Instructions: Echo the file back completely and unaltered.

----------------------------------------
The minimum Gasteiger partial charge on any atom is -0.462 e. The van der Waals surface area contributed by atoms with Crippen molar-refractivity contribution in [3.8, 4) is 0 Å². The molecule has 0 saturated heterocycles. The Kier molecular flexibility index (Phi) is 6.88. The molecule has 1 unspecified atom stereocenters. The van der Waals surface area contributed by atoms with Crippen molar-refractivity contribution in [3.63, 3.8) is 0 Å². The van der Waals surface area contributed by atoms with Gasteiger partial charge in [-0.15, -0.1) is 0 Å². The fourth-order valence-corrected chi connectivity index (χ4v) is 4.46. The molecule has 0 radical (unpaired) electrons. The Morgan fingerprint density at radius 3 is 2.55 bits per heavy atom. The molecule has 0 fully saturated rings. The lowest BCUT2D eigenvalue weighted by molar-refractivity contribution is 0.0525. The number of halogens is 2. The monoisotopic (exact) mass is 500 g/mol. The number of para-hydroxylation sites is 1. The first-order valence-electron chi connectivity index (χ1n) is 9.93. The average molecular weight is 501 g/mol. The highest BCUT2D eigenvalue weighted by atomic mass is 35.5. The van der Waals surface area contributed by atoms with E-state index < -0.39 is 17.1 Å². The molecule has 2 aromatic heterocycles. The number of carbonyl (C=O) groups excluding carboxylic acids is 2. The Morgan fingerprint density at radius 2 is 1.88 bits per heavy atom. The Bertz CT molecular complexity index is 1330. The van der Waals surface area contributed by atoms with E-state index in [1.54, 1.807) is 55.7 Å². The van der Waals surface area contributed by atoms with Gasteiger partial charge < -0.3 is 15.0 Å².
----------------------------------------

The minimum Gasteiger partial charge on any atom is -0.462 e. The van der Waals surface area contributed by atoms with Crippen molar-refractivity contribution in [3.8, 4) is 0 Å². The molecule has 0 saturated heterocycles. The Kier molecular flexibility index (Phi) is 6.88. The molecule has 1 unspecified atom stereocenters. The van der Waals surface area contributed by atoms with Crippen molar-refractivity contribution in [3.63, 3.8) is 0 Å². The van der Waals surface area contributed by atoms with Gasteiger partial charge in [-0.15, -0.1) is 0 Å². The fourth-order valence-corrected chi connectivity index (χ4v) is 4.46. The molecule has 0 radical (unpaired) electrons. The Morgan fingerprint density at radius 3 is 2.55 bits per heavy atom. The molecule has 0 fully saturated rings. The lowest BCUT2D eigenvalue weighted by molar-refractivity contribution is 0.0525. The number of halogens is 2. The monoisotopic (exact) mass is 500 g/mol. The number of para-hydroxylation sites is 1. The first-order valence-electron chi connectivity index (χ1n) is 9.93. The average molecular weight is 501 g/mol. The highest BCUT2D eigenvalue weighted by atomic mass is 35.5. The van der Waals surface area contributed by atoms with E-state index < -0.39 is 17.1 Å². The molecule has 2 aromatic heterocycles. The number of carbonyl (C=O) groups excluding carboxylic acids is 2. The Morgan fingerprint density at radius 2 is 1.88 bits per heavy atom. The Bertz CT molecular complexity index is 1330. The van der Waals surface area contributed by atoms with E-state index in [1.54, 1.807) is 55.7 Å². The van der Waals surface area contributed by atoms with Gasteiger partial charge < -0.3 is 15.0 Å².